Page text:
Tuesday, October 11, 2005

Judicial Nominations and Elections

Mark Graber

One way of thinking about judicial nominations is that, while the court has a famous tendency to follow the election returns, the court and judicial nominations are also struggles over what election returns mean. Indeed, one might interpret the present debate over Harriet Miers as a debate over the meaning of 2004 (or a set of elections from 1994 to 2004).
For George Bush, the 2004 election was a personal triumph. Americans voted to put him in office. In particular, Americans trusted him to lead the country. It follows from this that the ideal judicial nominee to cement this electoral result is a nominee whose main qualification is personal loyalty to George Bush. If the rest of us are not 100% sure exactly what that means (well, we have a good idea what it means with respect to torture, but can debate whether it means overrule or narrow Roe), so what. Americans in 2004 voted to trust George Bush and we should trust him now.

For many conservatives, the series of elections from 1994 to 2004 were a triumph of a conservative constitutional vision. The precise content of this vision is subject to some dispute, compare the differences between Randy Barnett and Robert Bork, but what is crucial is that Americans have empowered this administration to make fundamental changes in the constitutional status quo, be that challenging principles of federal power dating from the New Deal, overruling Roe, providing greater protection for property rights, dismantling affirmative action and federal habeas corpus, or some other variation/combination. Harriet Miers is unacceptable because she does not embody any conservative constitutional vision. Edith Jones does, as do a host of other characters. Hence, but entrusting a crucial Supreme Court position to a personal loyalist, Bush betrays the revolution of 1994 to 2004.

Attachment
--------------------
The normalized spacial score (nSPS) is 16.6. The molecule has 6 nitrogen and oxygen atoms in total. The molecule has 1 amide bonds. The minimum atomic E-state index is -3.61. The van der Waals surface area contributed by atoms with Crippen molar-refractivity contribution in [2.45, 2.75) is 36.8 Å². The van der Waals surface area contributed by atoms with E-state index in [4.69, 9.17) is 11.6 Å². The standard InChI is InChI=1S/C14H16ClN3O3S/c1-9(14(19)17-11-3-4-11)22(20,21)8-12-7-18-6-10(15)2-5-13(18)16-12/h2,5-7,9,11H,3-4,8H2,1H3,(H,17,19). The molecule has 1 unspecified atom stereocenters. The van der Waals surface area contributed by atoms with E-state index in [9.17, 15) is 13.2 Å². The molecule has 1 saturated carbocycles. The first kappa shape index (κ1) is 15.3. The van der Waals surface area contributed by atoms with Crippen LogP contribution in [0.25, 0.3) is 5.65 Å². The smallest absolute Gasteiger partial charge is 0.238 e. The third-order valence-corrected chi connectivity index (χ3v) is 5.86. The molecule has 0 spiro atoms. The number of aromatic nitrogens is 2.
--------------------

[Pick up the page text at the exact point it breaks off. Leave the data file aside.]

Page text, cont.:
For many liberals, the series of elections from 1994 to 2004 merely demonstrate that Americans are badly divided and polarized on the crucial constitutional issues of the day. No one has a mandate to govern from the extreme. Rather elections indicate a lack of consensus. Hence, the appropriate Supreme Court nominee is a moderate conservative, who reflecting that conservatives have enjoyed more success than liberals, will not engage in liberal activism, but reflecting the uncertain state of American politics, will generally maintain the constitutional status quo.

My position is that both the liberal and the conservative position have elements of truth, that the country is clearly moving rightward on a good many issues, but that conservatives have no achieved a 1932-36 style victory. Indeed, they are counting on Democratic spinelessness to achieve in the courts what they cannot win at the polls.

John Roberts had elements that might appeal to all three. He was a Republican loyalist, had attachments to movement conservatives, but was convincing to some (not me) that he was generally happy with the constitutional status quo. Miers's appeal is strictly to those who trust George Bush or believe that the election of 2004 commits Americans to trusting George Bush.


Post a Comment

Older Posts
Newer Posts